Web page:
After the disk image is created, double click on it to mount it. Now you can make modifications, like copying over the Retrospect directory and related files. The following kbase article lists the files installed with Retrospect for Mac OS X:


What files are installed by Retrospect 5.0 for Macintosh OS X?


Based on that, it looks like files are installed in only two locations:

/Applications/Retrospect 5.0



The first appears to only need to be readable, but the second needs to be writable. This is significant with a read-only media as anything that needs to be writable must be in the RAM disk provided by BootCD. Fortunately, everything in /Library/Preferences is already intended to be on the RAM disk, so you just need to get the files over to where the RAM disk contents are stored on the CD. Select the disk image and choose File -> Get Info (Cmd-I), open Ownership & Permissions, and uncheck "Ignore ownership on this volume". (This may not be needed, but I normally would do this via the terminal and have everything owned by root. This way the files will at least be owned by the admin group and not an unkown group.)


1. In the Finder, drag /Applications/Retrospect 5.0 to the Applications folder on the disk image


2. Drag /Library/Preferences/Retrospect to the following location on the disk image:



At this point you should hopefully have a bootable CD that will run Retrospect, **BUT** it won't do you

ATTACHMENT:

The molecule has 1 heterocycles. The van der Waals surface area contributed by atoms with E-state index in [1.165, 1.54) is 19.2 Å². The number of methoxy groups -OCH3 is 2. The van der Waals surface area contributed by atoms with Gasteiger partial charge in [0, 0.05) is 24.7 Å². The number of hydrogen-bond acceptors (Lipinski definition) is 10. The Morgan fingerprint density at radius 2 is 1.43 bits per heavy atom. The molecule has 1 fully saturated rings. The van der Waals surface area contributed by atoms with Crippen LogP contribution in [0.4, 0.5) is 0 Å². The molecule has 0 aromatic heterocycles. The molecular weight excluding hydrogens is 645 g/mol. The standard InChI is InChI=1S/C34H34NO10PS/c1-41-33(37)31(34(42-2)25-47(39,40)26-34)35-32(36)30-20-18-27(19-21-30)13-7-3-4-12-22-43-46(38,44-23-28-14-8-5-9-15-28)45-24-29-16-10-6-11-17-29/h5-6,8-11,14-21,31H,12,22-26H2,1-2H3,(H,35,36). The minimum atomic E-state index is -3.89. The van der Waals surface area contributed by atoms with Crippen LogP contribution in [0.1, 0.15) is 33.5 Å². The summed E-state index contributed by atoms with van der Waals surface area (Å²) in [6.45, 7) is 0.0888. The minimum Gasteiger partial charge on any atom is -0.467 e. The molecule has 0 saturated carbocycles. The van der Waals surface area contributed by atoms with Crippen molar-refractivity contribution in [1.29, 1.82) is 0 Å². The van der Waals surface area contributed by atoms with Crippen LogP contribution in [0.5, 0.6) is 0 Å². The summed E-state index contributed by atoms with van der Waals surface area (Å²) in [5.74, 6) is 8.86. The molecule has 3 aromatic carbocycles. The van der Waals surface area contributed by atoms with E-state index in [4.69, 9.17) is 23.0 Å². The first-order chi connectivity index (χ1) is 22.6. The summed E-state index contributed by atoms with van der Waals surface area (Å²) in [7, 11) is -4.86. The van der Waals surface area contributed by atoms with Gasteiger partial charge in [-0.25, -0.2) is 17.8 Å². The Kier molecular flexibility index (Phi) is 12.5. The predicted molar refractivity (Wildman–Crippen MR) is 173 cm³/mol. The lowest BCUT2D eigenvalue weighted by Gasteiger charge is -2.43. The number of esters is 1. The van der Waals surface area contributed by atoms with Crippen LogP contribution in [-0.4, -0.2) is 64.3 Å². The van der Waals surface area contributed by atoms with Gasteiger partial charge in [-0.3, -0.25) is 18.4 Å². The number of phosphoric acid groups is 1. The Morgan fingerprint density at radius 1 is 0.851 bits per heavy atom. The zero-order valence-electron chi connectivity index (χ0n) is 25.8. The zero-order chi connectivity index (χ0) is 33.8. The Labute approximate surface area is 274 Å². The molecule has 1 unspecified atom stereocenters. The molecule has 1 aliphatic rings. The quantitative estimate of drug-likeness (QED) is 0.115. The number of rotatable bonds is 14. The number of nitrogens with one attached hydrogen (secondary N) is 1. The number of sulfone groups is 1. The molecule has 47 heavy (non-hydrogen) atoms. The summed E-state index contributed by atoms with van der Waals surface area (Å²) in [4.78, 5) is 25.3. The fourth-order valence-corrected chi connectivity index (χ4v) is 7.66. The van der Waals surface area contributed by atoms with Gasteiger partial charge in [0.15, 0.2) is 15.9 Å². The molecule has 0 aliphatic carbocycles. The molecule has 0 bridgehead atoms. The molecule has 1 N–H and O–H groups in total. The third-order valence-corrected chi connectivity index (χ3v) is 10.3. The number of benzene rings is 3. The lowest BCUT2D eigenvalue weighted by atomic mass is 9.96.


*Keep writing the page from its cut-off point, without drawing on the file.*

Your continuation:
any good because if you boot off it, you won't be able to turn off the "Ignore ownership on this volume" for the disk you want to restore, which will hose any restore you want to make. That's because the place where this info is stored is not on the RAM disk yet. So we need to get into some tedious stuff. This will require logging in as root. Run /Applications/Utilities/Netinfo Manager. Click on the lock in the bottom left and authenticate yourself, then select the menu Security->Enable root user. When you are done you may want to go back and "Disable root user" again.


In a terminal window execute the following commands, where <DI> needs to be replaced by the name of the disk image in /Volumes. If that name has any spaces in it, always precede each space with a backslash, \. So if my image is called "MacOS X SOS", it should be listed as that in the /Volumes directory (I advise against any non-ascii characters in the name), and below where it says things like:




I would replaced it with:


/Volumes/MacOS\ X\ SOS/...


**Commands to be executed**

su (then type in root password)


cd /Volumes/<DI>/private/etc/RamDiskContents/private/var


mkdir db


mv /Volumes/<DI>/private/var/db/volinfo.database db


ln -s /ramdisk/private/var/db/volinfo.database /Volumes/<DI>/private/var/db


The above commands should each be on a single line (in the event your browser shows them split across two). Also, read carefully for the spaces in the above commands. For example, there is a space before the db at the end of the second to the last command and also before the /Volumes in the last command. You should now be ready to follow the instructions with BootCD for burning the CD and then see if it works :-) If you try it and it works, let me know!


You will still need to remember to turn off "Ignore ownership on this volume" for the disk you are restoring each time you boot up. Also, if your catalogs are normally on the disk that was trashed, they would need to be recreated somewhere (presumably on the disk to which you are restoring). You would also need to tell retrospect where these catalogs are located as the Preferences that were copied over to the CD would still be telling it to look in the old location they were when it was running off the disk.